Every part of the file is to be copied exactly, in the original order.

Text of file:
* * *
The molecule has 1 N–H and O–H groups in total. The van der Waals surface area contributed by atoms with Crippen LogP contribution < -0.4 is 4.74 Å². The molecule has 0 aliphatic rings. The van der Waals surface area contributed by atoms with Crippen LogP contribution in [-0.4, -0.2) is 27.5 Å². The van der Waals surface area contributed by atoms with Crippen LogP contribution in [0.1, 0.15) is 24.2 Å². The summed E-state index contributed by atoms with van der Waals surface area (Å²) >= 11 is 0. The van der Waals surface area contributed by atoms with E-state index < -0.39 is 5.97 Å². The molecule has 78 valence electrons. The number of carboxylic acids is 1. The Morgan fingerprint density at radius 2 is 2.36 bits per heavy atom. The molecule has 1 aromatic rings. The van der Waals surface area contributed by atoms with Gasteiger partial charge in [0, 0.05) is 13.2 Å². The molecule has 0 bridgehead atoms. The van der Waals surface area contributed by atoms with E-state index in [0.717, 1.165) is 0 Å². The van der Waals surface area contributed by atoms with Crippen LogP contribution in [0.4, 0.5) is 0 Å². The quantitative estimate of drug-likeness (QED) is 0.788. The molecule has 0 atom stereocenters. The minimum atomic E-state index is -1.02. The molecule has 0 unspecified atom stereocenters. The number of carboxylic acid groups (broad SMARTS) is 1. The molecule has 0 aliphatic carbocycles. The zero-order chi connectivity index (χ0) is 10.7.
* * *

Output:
The molecule has 1 N–H and O–H groups in total. The van der Waals surface area contributed by atoms with Crippen LogP contribution < -0.4 is 4.74 Å². The molecule has 0 aliphatic rings. The van der Waals surface area contributed by atoms with Crippen LogP contribution in [-0.4, -0.2) is 27.5 Å². The van der Waals surface area contributed by atoms with Crippen LogP contribution in [0.1, 0.15) is 24.2 Å². The summed E-state index contributed by atoms with van der Waals surface area (Å²) >= 11 is 0. The van der Waals surface area contributed by atoms with E-state index < -0.39 is 5.97 Å². The molecule has 78 valence electrons. The number of carboxylic acids is 1. The Morgan fingerprint density at radius 2 is 2.36 bits per heavy atom. The molecule has 1 aromatic rings. The van der Waals surface area contributed by atoms with Gasteiger partial charge in [0, 0.05) is 13.2 Å². The molecule has 0 bridgehead atoms. The van der Waals surface area contributed by atoms with E-state index in [0.717, 1.165) is 0 Å². The van der Waals surface area contributed by atoms with Crippen LogP contribution in [0.4, 0.5) is 0 Å². The quantitative estimate of drug-likeness (QED) is 0.788. The molecule has 0 atom stereocenters. The minimum atomic E-state index is -1.02. The molecule has 0 unspecified atom stereocenters. The number of carboxylic acid groups (broad SMARTS) is 1. The molecule has 0 aliphatic carbocycles. The zero-order chi connectivity index (χ0) is 10.7.